Connecting with Customers Illinois Farm Bureau hosts annual Market Study Tour to Cuba with 18 farmers participating, including Oakwood area farmer Kevin Green. The Illinois Farm Bureau’s Market Study Tours are conducted to promote the strengthening agricultural trade relations and explore sales opportunities with the nations visited. This year’s trip went to Cuba June 28 – July 2.

“Restoring normal trade relations with Cuba is an important step in furthering Illinois farmers’ abilities to market their produce, including grains, meat and dairy products,” is how Tamara Nelsen, senior director of commodities for the Illinois Farm Bureau, describes the trip. “Agriculture has been a bright spot in our nation’s – and our state’s – economy during the recent downturn. Improving our trade relations with Cuba will only help to ensure agriculture can continue to strengthen our state and national economies.”

Kevin Green was the fifth Vermilion County Farm Bureau member to participate in the IFB’s Market Study Tour program. He said that “the exportation of agricultural products

from Illinois is a fact of life, and is an important component in our country’s balance of trade.” He participated in the program to learn more about how we could expand those exports. Green noted that “products from Illinois that could be exported to Cuba, include corn (meal, oil, & ethanol by-products), soybeans (oil & meal), eggs, dairy products, beef, pork, chicken, and other foods. With Cuba being only 90 miles from our shore, transportation cost would be minimal, giving us a price advantage over our competitors.” Stops on the trip included visits with the Cuban Chamber of Commerce, the Foreign Trade Ministry, ALIMPORT (the state run food importing company), Industrial Molinera de la Havana (a state-of-the-art flour mill), a farmers’ market, the Ministry of Agriculture, Alamar Urban Gardens (locally grown food), a cooperative education facility, and a food preservation school for locally grown foods. Several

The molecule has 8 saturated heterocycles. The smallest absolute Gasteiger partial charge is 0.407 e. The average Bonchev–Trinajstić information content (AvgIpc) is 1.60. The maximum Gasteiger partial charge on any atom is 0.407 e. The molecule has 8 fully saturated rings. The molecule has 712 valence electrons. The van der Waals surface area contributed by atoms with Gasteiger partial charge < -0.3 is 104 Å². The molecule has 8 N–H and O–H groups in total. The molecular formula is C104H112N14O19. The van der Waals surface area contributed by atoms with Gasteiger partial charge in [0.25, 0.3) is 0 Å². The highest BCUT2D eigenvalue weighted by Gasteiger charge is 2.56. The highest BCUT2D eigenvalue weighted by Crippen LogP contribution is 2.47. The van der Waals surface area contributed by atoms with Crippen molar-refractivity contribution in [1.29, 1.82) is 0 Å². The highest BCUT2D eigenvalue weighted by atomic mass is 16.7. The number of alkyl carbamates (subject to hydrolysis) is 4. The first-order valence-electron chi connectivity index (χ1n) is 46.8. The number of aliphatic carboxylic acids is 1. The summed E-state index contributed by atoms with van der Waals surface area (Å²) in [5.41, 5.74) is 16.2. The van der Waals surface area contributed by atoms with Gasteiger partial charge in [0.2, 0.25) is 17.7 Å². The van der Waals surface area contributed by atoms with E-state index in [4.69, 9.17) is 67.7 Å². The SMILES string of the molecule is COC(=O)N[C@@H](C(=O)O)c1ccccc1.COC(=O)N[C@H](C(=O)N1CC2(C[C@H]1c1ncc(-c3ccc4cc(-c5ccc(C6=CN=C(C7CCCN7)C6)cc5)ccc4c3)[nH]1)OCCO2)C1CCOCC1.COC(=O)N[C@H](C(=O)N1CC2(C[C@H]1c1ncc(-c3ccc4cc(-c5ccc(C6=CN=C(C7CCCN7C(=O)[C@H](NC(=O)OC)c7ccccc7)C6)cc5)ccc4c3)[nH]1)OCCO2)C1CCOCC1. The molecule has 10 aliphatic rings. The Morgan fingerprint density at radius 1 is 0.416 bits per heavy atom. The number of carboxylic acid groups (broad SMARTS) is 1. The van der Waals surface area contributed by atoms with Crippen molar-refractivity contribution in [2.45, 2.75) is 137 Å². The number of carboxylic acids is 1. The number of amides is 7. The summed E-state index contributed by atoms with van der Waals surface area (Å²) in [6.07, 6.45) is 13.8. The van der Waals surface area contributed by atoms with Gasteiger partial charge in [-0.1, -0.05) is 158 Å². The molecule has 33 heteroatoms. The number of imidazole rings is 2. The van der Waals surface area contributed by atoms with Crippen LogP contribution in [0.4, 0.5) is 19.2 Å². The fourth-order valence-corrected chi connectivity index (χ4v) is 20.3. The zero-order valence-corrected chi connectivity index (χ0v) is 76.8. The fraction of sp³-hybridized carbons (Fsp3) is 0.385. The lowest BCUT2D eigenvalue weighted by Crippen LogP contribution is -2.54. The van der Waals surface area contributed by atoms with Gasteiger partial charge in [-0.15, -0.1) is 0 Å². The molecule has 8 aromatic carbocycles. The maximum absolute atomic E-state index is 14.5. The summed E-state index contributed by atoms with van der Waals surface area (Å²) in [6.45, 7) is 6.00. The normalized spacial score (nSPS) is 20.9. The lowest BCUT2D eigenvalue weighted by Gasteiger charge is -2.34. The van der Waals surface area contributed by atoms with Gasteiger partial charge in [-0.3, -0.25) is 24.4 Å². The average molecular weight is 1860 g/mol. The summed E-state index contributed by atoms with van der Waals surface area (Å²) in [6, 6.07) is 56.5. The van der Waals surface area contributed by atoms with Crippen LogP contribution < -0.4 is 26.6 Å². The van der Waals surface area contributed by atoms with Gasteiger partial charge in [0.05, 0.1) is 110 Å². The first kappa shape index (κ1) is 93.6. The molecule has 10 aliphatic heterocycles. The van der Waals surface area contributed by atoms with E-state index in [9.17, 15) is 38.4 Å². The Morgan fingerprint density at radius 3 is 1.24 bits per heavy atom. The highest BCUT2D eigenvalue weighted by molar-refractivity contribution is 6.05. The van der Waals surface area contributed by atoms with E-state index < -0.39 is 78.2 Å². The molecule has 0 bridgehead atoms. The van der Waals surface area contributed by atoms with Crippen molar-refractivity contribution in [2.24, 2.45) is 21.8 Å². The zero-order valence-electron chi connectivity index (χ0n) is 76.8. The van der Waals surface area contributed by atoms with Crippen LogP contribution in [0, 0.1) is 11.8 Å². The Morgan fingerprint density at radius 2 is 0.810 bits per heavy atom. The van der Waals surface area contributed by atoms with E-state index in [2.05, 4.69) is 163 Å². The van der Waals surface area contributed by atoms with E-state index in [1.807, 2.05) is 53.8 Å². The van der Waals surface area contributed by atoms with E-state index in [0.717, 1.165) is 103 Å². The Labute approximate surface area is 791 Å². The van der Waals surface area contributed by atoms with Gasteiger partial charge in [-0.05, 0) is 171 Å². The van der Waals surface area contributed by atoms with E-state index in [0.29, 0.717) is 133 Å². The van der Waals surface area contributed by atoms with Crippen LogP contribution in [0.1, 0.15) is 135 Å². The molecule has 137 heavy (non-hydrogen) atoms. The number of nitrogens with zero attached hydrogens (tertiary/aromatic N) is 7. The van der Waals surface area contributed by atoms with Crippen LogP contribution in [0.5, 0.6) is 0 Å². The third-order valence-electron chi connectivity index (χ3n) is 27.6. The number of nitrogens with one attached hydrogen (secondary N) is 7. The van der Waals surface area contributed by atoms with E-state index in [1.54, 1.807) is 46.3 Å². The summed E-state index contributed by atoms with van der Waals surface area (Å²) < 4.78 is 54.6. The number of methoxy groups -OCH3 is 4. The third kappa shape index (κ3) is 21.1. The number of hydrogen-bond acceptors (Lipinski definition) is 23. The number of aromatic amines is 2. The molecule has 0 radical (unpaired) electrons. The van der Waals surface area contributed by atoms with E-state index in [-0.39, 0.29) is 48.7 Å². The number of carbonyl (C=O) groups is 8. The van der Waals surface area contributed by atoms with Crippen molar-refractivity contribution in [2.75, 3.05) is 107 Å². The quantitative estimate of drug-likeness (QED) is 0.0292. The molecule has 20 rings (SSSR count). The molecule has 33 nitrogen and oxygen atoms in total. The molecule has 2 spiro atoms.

Green during his time on the island nation.“There exists two completely separate money systems, one for tourists, and one for the Cuban citizens. The regular peso is valued at 1/24th of the tourist peso. Virtually everyone connected with the tourist trade speaks English.” Green observed that Cuba is no longer a strict Communist state.“It is a socialist government, and free trade/ supply and demand economics are becoming more common. The people are very friendly, and welcome American tourists.” The Oakwood area farmer did have some brief time to take in the sights. “One afternoon we walked through an urban park in Havana, that not only provided recreation, but is part of a wa-

ter control/urban environmental project.”

Kevin, is also a scuba instructor, but didn’t have time to check out the local dive opportunities. “One morning I had a chance to go snorkeling, experiencing clear, warm waters, and white sand beaches.” Their last evening was at the ‘Tropicana’, where they were treated to the club’s famous dance and song revue. So would Kevin Green return to Cuba?